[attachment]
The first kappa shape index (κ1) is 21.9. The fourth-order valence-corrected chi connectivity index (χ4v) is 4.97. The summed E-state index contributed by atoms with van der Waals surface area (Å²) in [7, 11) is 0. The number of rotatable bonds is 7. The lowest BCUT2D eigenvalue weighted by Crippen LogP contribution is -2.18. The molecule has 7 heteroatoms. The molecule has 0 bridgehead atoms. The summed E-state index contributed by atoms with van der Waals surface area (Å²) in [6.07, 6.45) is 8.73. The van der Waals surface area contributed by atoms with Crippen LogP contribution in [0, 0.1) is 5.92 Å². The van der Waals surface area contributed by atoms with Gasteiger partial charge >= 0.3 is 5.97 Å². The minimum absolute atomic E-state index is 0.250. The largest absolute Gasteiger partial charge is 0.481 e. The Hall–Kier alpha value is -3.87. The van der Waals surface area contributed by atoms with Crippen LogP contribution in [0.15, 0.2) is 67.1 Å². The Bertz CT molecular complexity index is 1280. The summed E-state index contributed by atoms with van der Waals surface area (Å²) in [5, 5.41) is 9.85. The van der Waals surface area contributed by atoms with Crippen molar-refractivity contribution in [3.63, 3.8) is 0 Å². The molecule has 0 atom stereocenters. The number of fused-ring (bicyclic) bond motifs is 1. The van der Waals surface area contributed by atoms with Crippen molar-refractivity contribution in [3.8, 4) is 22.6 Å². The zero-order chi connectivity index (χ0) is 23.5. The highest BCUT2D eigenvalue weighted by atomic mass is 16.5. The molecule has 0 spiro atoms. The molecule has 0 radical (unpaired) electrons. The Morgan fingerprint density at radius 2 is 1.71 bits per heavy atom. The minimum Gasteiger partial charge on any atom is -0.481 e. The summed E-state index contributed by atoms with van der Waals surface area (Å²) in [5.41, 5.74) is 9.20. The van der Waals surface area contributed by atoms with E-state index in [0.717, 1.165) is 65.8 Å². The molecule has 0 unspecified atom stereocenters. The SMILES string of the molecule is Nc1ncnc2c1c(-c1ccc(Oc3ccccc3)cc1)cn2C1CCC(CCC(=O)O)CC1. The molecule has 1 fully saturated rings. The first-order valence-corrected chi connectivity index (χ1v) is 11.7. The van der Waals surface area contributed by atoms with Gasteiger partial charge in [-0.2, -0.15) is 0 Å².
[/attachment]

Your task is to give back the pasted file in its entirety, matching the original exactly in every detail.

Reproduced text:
The first kappa shape index (κ1) is 21.9. The fourth-order valence-corrected chi connectivity index (χ4v) is 4.97. The summed E-state index contributed by atoms with van der Waals surface area (Å²) in [7, 11) is 0. The number of rotatable bonds is 7. The lowest BCUT2D eigenvalue weighted by Crippen LogP contribution is -2.18. The molecule has 7 heteroatoms. The molecule has 0 bridgehead atoms. The summed E-state index contributed by atoms with van der Waals surface area (Å²) in [6.07, 6.45) is 8.73. The van der Waals surface area contributed by atoms with Crippen LogP contribution in [0, 0.1) is 5.92 Å². The van der Waals surface area contributed by atoms with Gasteiger partial charge >= 0.3 is 5.97 Å². The minimum absolute atomic E-state index is 0.250. The largest absolute Gasteiger partial charge is 0.481 e. The Hall–Kier alpha value is -3.87. The van der Waals surface area contributed by atoms with Crippen LogP contribution in [0.15, 0.2) is 67.1 Å². The Bertz CT molecular complexity index is 1280. The summed E-state index contributed by atoms with van der Waals surface area (Å²) in [5, 5.41) is 9.85. The van der Waals surface area contributed by atoms with Crippen molar-refractivity contribution in [3.63, 3.8) is 0 Å². The molecule has 0 atom stereocenters. The number of fused-ring (bicyclic) bond motifs is 1. The van der Waals surface area contributed by atoms with Crippen molar-refractivity contribution in [3.8, 4) is 22.6 Å². The zero-order chi connectivity index (χ0) is 23.5. The highest BCUT2D eigenvalue weighted by atomic mass is 16.5. The molecule has 0 spiro atoms. The molecule has 0 radical (unpaired) electrons. The Morgan fingerprint density at radius 2 is 1.71 bits per heavy atom. The minimum Gasteiger partial charge on any atom is -0.481 e. The summed E-state index contributed by atoms with van der Waals surface area (Å²) in [5.41, 5.74) is 9.20. The van der Waals surface area contributed by atoms with E-state index in [0.717, 1.165) is 65.8 Å². The molecule has 0 unspecified atom stereocenters. The SMILES string of the molecule is Nc1ncnc2c1c(-c1ccc(Oc3ccccc3)cc1)cn2C1CCC(CCC(=O)O)CC1. The molecule has 1 fully saturated rings. The first-order valence-corrected chi connectivity index (χ1v) is 11.7. The van der Waals surface area contributed by atoms with Gasteiger partial charge in [-0.2, -0.15) is 0 Å².